Legalizing marijuana sure to impact Michigan employers


The battle for legalizing marijuana in Michigan reaches its climax Nov. 6. That’s when voters will determine if the state should allow the possession and sale of up to 2.5 ounces of cannabis for adult recreational use while individuals 21 and over — and those who have appropriate medical licenses — would be able to keep up to 10 ounces of pot at home. But this new law, should it pass, will go well beyond impacting those many individuals who want nothing more than to chill out in their living rooms listening to Grateful Dead albums while going one toke over the line.

The number of people using marijuana in the United States is on the rise, both at home and in the workplace. Company drug testing services report more positive tests for marijuana, both in pre-employment drug screens and drug tests conducted for other reasons. The penalty for a positive test is often a refusal to hire or, for those who are already employees, discipline up to and including termination.

The concerns for the impact of marijuana in the workplace seem to be founded in fact. The National Institute on Drug Abuse notes the short-term effects of marijuana include impaired body movement, difficulty with thinking and problem-solving, memory problems and an altered sense of time. A deadly combination when operating a high-powered saw or driving a tractor-trailer.

In May 2015, an article in the Journal of Occupational and Environmental Medicine concluded that while marijuana use may be reasonably safe in some controlled environments, its association with workplace accidents and injuries raises concern.

Should the Nov. 6 ballot pass in favor of legalizing marijuana, employers will be required now more than ever to make sure their pre-employment drug-testing policies and employee handbook reflect the times. It’s important to make job candidates understand the company’s substance abuse policy can prohibit an employee from using or being under the influence of marijuana, including medical marijuana, at work. A policy needs to be in place making it crystal clear employees are prohibited from being impaired by marijuana while on the job, legal or not. Alcohol is legal, but find me an employer that says it’s OK to partake in a six pack while operating a crane.

But the OK on recreational marijuana opens up other areas of concern for employers. Marijuana can stay in a person's system for 24 to 48 hours after casual use and up to a month if a person is a chronic user. So, having an accident on a Tuesday and drug-testing positive because someone had a joint while watching the football game on Sunday raises certain legalities, like whether or not a person's job performance is being impacted by their weekend activities. As long as they aren't as high as the proverbial kite at work, should an employer be concerned?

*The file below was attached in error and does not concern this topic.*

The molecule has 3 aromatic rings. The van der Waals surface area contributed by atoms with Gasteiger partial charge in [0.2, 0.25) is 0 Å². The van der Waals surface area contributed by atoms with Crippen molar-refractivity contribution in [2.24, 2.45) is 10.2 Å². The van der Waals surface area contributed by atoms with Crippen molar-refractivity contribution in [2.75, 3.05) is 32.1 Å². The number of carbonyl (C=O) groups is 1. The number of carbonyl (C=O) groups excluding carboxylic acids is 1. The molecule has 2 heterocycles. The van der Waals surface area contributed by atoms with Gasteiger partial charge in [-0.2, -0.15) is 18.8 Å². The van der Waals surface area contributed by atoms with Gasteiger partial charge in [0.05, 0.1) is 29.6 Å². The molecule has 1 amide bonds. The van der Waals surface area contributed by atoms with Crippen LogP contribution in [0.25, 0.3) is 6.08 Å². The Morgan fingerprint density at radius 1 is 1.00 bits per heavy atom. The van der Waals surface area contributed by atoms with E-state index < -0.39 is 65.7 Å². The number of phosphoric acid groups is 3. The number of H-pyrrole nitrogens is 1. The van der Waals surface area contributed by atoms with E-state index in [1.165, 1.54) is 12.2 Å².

Still, businesses have to protect themselves. Even Josh Hovey of the Coalition to Regulate Marijuana like Alcohol (CRMLA), the pro-legalization group that placed the measure on the ballot, agrees, saying, “The coalition felt it was important for business to have the right to test employees and reject or fire them for failing a drug test.” Unfortunately, some experts predict that with so many Michigan businesses already struggling to find skilled workers who can pass a drug test, that there will be more increased challenges once recreational marijuana is legal.

So, with businesses already facing an opioid epidemic, we now toss marijuana into the drug-testing mix. But with more and more workers taking advantage of medical marijuana and with legalized recreational use possibly just around the corner, Michigan employers must determine whether to maintain zero-tolerance drug policies or create more tolerant guidelines.

Because Michigan is an at-will state, employers don't really need a reason to fire employees. But the courts sided with three employees of Walker-based Challenge Manufacturing Co. in 2014 that were denied unemployment benefits following termination for failing a drug test. And the legalization of marijuana is sure to ratchet up the number of lawsuits, as employers begin using it as a basis for either not hiring future employees or terminating existing ones. Labor experts recommend employers instead sit down with qualified candidates who fail pre-screening drug tests, even those with a legal medical marijuana card, and draft a contract that states they will be terminated if they fail any subsequent testing, either routine or following an incident. This would also cover employers against lawsuits brought forth by the weekend tokers.

What will come to light once the haze of smoke dissipates is Michigan employers need to be diligent and take a hard reality check on their pre-employment drug testing and what their drug policy is when a workplace injury occurs. And, once criteria are met, keep their employee handbook up to date and written in language that can never be quibbled with or wrongly interpreted. For example, letting employees know the lunchtime smoking area outside your building doesn’t include partaking of anything you rolled yourself on the way to work that morning.

Randy Boss is a certified risk architect at Ottawa Kent in Jenison. He designs, builds and implements risk management and insurance plans for middle-market companies in the areas of safety, work comp, human resources, property/casualty and benefits. He can be reached at

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